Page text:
Have you had enough of millennials yet? The term “millennial” often has a negative connotation associated with it; however, it is a vital generation positioned to make a big impact on the world. Millennials are estimated to comprise 75% of the entire workforce population by 2025.1 Yet the lack of millenials entering the insurance industry is alarming—only 28% of the industry's workforce are millennials. With the average age of insurance employees at 59 years old, the widening age gap in our industry continues to be an issue and without figuring out how to attract these younger workers, this issue will only grow. This article will explore some of the issues that need to be addressed in order to position the insurance industry as both a viable and desirable business for millennials and future generations.
The insurance industry has been struggling to recruit new workers for decades. Outsiders often perceive the industry as old fashioned, boring, and conservative. This directly conflicts with the ready adaptability of millennials, who are known to be more tech-savvy and highly educated than previous generations.
Research shows that millennials are looking for more flexibility in schedules and environment that will afford better work-life cohesion. Instead of strictly separating work and personal life as generations have done in the past, millennials want their jobs and personal lives to be more integrated. They want a career that is meaningful and is a part of themselves and their lives, rather than just a job that provides a paycheck.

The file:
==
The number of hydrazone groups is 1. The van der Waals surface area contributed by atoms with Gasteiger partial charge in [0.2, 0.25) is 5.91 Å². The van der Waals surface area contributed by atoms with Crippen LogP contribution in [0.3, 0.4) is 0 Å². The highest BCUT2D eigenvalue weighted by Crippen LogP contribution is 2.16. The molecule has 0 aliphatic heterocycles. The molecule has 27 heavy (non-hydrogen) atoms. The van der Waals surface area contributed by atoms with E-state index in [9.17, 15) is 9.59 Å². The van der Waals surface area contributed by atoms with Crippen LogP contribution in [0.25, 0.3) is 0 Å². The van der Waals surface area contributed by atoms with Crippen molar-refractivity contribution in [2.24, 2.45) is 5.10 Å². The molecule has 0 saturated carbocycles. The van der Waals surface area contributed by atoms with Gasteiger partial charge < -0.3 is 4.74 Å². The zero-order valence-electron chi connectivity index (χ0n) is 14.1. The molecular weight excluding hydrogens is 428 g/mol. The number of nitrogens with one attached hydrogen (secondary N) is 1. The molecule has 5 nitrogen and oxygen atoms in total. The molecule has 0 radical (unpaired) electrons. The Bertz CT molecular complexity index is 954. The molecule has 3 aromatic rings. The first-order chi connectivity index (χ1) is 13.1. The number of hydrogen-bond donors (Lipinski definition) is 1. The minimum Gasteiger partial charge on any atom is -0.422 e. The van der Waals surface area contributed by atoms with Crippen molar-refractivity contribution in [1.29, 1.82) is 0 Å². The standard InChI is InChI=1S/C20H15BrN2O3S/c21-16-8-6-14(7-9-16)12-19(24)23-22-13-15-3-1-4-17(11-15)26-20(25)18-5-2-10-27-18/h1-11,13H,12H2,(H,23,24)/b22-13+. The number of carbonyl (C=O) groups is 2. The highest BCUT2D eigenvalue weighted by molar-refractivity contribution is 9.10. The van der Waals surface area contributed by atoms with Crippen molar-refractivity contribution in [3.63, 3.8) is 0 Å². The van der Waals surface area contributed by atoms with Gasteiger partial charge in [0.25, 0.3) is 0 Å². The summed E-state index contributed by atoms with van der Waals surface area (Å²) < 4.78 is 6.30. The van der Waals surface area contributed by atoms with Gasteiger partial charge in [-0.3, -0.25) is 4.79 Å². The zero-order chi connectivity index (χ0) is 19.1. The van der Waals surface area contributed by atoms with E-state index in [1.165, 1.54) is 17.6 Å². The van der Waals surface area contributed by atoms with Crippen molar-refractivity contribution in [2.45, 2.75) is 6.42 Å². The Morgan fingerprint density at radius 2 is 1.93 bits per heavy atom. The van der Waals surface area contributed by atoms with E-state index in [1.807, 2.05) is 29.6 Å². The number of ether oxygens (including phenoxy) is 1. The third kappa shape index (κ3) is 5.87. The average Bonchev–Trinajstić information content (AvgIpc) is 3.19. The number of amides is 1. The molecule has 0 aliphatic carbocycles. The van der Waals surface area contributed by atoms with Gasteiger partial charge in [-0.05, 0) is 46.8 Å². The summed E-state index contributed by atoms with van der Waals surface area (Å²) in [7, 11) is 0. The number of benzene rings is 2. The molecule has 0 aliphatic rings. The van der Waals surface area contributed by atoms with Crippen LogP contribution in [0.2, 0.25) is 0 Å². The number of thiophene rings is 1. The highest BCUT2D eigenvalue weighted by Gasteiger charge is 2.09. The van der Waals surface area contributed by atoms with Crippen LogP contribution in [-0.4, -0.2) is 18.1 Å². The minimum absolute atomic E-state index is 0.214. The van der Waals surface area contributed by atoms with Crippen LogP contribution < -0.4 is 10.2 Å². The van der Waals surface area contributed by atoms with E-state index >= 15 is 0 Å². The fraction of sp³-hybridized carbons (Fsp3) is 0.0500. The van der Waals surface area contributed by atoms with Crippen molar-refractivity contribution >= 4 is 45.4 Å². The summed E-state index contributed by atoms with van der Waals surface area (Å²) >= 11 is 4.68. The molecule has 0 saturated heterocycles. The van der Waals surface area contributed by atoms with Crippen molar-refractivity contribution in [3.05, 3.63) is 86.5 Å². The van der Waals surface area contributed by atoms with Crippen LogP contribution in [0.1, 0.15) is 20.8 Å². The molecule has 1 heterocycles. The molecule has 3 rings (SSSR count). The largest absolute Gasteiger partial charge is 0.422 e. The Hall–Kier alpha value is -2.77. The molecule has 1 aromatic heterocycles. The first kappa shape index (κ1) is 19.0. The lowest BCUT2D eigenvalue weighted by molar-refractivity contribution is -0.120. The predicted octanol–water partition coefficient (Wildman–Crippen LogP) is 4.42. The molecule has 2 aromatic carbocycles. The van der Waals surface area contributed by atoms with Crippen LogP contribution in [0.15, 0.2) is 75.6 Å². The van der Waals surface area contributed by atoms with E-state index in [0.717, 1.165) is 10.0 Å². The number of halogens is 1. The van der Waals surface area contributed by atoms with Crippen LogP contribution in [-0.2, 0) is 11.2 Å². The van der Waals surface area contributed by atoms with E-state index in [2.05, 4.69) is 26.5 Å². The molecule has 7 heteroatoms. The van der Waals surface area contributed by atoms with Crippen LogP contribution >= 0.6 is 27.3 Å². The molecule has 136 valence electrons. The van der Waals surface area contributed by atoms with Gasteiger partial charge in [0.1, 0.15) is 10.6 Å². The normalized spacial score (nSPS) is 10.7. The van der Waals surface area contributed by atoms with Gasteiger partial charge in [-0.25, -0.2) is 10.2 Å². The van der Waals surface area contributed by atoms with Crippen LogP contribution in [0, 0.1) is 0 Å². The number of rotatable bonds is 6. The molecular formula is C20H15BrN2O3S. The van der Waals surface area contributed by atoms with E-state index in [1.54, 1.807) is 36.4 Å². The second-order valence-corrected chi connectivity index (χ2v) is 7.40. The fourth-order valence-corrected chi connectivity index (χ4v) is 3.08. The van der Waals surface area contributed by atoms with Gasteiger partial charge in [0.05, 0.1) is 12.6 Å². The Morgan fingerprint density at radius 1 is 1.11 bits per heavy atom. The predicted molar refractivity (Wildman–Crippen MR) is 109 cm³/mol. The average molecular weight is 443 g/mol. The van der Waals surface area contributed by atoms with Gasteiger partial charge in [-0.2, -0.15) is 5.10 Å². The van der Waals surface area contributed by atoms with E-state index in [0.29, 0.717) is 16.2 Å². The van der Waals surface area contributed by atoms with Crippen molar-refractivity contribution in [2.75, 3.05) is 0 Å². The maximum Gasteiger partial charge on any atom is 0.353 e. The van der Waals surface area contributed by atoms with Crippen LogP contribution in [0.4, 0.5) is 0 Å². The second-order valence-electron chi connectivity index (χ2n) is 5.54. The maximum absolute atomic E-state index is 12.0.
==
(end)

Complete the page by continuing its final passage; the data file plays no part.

The challenge doesn’t stop with recruiting millenials into the insurance industry. Once the industry has adapted to the desires of millennials, it will need to keep them engaged and challenged in ways that they will respond to. Millennials want a coach instead of a boss or manager. They want someone who will provide them with feedback and frequent coaching throughout their development, rather than just a written annual review. They want life-long, meaningful skill development that provides them with guided career growth and development in an industry that requires more and more education. Unlike certain stereotypes attributed to them, millennials are curious, seek mind stimulation, and exhibit an eagerness to learn. In fact, they are the most educated generation in history to date. According to Pew Research, about 46% of millennial women and 38% of millennial men have completed at least a bachelor’s degree, compared to Generation X, of which only 34% of women and 31% of men completed college.3
Further, millennials do not deserve negative labels. In fact, they are a driven and loyal generation. They are just as likely to stay with their employers as were their older counterparts in Generation X. The difference is their job definition is different and millennials are pushing the envelope to take advantage of a more integrated work-life balance. Their desires are attainable; however, until the insurance industry collectively adjusts to meet the needs of this younger, more adaptable workforce, the age gap will endure and our industry will continue to miss the opportunity to embrace a new generation of employees to help drive innovation. With the next generation, Gen Z, now entering the workforce, the industry needs to adapt quickly or risk their attraction to future generations.